MDMA May Soon Be Approved For Treatment-Resistant PTSD
A euphoria-inducing drug commonly known as ecstasy is one step closer to becoming a clinical tool in the battle against treatment-resistant post-traumatic stress disorder.
Plans to conduct phase three clinical trials on MDMA are moving ahead after the U.S. Food and Drug Administration granted permission on Wednesday, according to Brad Burge, a spokesman for Multidisciplinary Association for Psychedelic Studies. The nonprofit group that studies therapy applications for psychedelic drugs and marijuana and will fund the new research.
Phase three clinical trials are the final stage necessary before the FDA approves the drug for public use, and the upcoming trial will seek to demonstrate whether MDMA can treat people struggling with flashbacks, traumatic memories and sleeping problems.
The New York Times notes that MDMA could be available as a PTSD treatment by 2021 if the clinical trial is successful and researchers’ application to speed up the approval process is granted. Burge said MAPS expects formal approval on trial designs to come in early 2017.
The trial could be an important step toward creating more treatment options for people with severe PTSD, which doesn’t respond respond to traditional therapy. Traditional treatments for PTSD include different kinds of talk therapy and antidepressant medication, but they don’t help everyone struggling with the condition.
MAPS has also sponsored early stage clinical trials that found MDMA is effective at helping reduce symptoms in people with chronic PTSD, and that these effects were long-lasting in most of the participants months after the original trial was over.
Tony Macie, a retired U.S. Army sergeant from Vermont, participated in those initial trials and wrote in a 2014 Reddit “Ask Me Anything” forum that the MDMA treatment helped him process his traumatic memories in peace. Prior to the trial, he said, he usually tried to suppress or ignore them:
After about an hour of just relaxing and being in the present is when memories started to come up. For me if I tried to push them away I would feel anxious, but if I dealt with it and processed the memory, I would have a wave of pleasure come over my body. I believe that the MDMA was showing me how to deal with my trauma and also that it is more beneficial for me to face trauma head on than to try and ignore it or suppress it. I had a lot of powerful [realizations] that day.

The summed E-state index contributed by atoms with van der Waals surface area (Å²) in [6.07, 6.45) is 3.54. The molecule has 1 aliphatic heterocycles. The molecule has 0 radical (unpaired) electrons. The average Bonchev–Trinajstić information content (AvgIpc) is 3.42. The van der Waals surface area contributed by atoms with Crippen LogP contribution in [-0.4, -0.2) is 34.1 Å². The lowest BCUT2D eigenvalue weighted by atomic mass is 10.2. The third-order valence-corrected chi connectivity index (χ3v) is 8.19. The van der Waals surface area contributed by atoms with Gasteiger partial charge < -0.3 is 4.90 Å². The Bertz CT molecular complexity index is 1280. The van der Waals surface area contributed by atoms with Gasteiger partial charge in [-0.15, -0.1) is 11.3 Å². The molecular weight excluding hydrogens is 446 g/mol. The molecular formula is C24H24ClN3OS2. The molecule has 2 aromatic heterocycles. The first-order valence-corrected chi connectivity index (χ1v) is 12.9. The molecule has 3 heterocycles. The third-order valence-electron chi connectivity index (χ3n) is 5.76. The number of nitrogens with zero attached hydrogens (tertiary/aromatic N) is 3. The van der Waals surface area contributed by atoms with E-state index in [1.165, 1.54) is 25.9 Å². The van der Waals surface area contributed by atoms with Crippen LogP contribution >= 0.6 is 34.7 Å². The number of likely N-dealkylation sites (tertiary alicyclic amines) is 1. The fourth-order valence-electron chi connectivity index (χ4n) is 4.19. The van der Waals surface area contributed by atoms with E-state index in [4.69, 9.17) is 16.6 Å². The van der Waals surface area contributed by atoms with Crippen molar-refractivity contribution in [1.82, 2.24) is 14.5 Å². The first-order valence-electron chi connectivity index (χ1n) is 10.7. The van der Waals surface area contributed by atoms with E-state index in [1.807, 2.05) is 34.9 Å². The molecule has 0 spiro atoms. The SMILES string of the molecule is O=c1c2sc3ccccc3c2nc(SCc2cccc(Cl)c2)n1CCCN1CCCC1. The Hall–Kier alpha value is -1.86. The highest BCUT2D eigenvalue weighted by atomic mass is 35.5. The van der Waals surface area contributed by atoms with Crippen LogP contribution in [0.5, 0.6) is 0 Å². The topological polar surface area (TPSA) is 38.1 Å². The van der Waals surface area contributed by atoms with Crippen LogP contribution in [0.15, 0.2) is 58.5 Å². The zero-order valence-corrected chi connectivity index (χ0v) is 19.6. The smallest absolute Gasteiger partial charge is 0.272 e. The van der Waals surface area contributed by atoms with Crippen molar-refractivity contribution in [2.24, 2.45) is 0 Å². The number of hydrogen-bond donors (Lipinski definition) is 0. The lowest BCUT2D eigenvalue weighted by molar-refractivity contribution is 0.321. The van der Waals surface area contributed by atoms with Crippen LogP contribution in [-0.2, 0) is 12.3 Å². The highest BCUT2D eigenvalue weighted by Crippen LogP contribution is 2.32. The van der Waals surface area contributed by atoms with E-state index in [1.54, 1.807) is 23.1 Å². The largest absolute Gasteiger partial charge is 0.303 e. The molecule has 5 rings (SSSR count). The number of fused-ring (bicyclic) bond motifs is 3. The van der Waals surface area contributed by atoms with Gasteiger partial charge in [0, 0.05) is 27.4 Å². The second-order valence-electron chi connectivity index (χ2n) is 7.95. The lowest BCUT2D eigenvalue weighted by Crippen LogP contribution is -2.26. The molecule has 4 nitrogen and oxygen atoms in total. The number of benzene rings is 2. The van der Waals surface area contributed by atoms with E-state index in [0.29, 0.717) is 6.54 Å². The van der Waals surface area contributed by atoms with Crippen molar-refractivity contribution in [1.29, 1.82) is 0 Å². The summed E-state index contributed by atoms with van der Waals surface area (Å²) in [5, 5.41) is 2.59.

About seven to eight percent of the U.S. population will have PTSD at some point in their lives, according to the U.S. Department of Veterans Affairs. Among veterans, the percentage is even higher: Between 11 to 20 percent of those who served in Operations Iraqi Freedom or Enduring Freedom have PTSD in any given year, while the same can be said for 12 percent of Gulf War vets.
Currently, MDMA is classified as a Schedule I drug, which means the federal Drug Enforcement Administration considers it a substance with no medical use and a high potential for abuse. This category includes other illegal drugs like heroin, LSD and peyote. The National Institute on Drug Abuse notes that while MDMA may stimulate feelings of emotional warmth, empathy and decreased anxiety, it can also cause aggression, sleep disturbances, hyperthermia and organ failure. Overdosing on MDMA can lead to panic attacks, loss of consciousness and seizures.
Therapeutic uses for MDMA stretch back to the 1970s, as clinicians found it can improve communication with patients and give users new insight about their own problems.
In addition to trials on PTSD, scientists around the world are also exploring MDMA’s utility in helping people with autism, anxiety and relationship issues.
CLARIFICATION: Language has been amended to reflect that the FDA gave permission for MAPS to move ahead with designing phase three clinical trials, though specifics will likely not be formally approved until next year.